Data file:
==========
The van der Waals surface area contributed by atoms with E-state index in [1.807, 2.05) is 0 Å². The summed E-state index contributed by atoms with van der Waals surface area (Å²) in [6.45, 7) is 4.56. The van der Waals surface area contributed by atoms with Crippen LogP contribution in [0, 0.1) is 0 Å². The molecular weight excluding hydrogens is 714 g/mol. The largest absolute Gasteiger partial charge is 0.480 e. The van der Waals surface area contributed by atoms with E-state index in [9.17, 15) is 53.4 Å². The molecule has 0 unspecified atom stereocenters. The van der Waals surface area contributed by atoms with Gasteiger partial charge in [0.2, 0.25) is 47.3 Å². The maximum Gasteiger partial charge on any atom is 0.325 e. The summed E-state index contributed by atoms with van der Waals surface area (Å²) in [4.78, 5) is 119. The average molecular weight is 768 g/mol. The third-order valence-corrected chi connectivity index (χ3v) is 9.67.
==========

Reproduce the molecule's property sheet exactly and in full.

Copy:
The van der Waals surface area contributed by atoms with E-state index in [1.807, 2.05) is 0 Å². The summed E-state index contributed by atoms with van der Waals surface area (Å²) in [6.45, 7) is 4.56. The van der Waals surface area contributed by atoms with Crippen LogP contribution in [0, 0.1) is 0 Å². The molecular weight excluding hydrogens is 714 g/mol. The largest absolute Gasteiger partial charge is 0.480 e. The van der Waals surface area contributed by atoms with E-state index in [9.17, 15) is 53.4 Å². The molecule has 0 unspecified atom stereocenters. The van der Waals surface area contributed by atoms with Gasteiger partial charge in [0.2, 0.25) is 47.3 Å². The maximum Gasteiger partial charge on any atom is 0.325 e. The summed E-state index contributed by atoms with van der Waals surface area (Å²) in [4.78, 5) is 119. The average molecular weight is 768 g/mol. The third-order valence-corrected chi connectivity index (χ3v) is 9.67.